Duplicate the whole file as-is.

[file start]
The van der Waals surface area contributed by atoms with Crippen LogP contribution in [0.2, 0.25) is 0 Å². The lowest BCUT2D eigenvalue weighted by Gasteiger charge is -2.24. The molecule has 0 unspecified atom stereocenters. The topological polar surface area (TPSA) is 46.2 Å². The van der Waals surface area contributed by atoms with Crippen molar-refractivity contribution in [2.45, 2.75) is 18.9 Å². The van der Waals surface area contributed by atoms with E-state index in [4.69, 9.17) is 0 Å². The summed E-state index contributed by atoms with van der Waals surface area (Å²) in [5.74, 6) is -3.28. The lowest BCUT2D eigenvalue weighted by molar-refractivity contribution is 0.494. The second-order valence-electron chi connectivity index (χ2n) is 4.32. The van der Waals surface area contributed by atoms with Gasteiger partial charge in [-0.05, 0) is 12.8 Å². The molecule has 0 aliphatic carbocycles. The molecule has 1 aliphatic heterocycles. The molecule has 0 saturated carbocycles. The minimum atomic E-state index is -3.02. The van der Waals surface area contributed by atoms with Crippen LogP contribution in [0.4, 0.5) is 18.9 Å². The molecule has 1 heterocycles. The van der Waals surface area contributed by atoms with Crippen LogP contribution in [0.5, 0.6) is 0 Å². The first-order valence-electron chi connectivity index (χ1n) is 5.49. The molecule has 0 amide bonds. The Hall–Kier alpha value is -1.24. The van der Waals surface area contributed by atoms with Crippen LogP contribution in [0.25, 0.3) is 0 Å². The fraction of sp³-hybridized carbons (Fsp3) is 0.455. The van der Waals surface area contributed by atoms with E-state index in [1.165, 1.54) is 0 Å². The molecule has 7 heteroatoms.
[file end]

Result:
The van der Waals surface area contributed by atoms with Crippen LogP contribution in [0.2, 0.25) is 0 Å². The lowest BCUT2D eigenvalue weighted by Gasteiger charge is -2.24. The molecule has 0 unspecified atom stereocenters. The topological polar surface area (TPSA) is 46.2 Å². The van der Waals surface area contributed by atoms with Crippen molar-refractivity contribution in [2.45, 2.75) is 18.9 Å². The van der Waals surface area contributed by atoms with E-state index in [4.69, 9.17) is 0 Å². The summed E-state index contributed by atoms with van der Waals surface area (Å²) in [5.74, 6) is -3.28. The lowest BCUT2D eigenvalue weighted by molar-refractivity contribution is 0.494. The second-order valence-electron chi connectivity index (χ2n) is 4.32. The van der Waals surface area contributed by atoms with Gasteiger partial charge in [-0.05, 0) is 12.8 Å². The molecule has 0 aliphatic carbocycles. The molecule has 1 aliphatic heterocycles. The molecule has 0 saturated carbocycles. The minimum atomic E-state index is -3.02. The van der Waals surface area contributed by atoms with Crippen LogP contribution in [0.4, 0.5) is 18.9 Å². The molecule has 1 heterocycles. The van der Waals surface area contributed by atoms with Crippen LogP contribution in [0.5, 0.6) is 0 Å². The first-order valence-electron chi connectivity index (χ1n) is 5.49. The molecule has 0 amide bonds. The Hall–Kier alpha value is -1.24. The van der Waals surface area contributed by atoms with Crippen LogP contribution in [0.25, 0.3) is 0 Å². The fraction of sp³-hybridized carbons (Fsp3) is 0.455. The van der Waals surface area contributed by atoms with E-state index in [1.165, 1.54) is 0 Å². The molecule has 7 heteroatoms.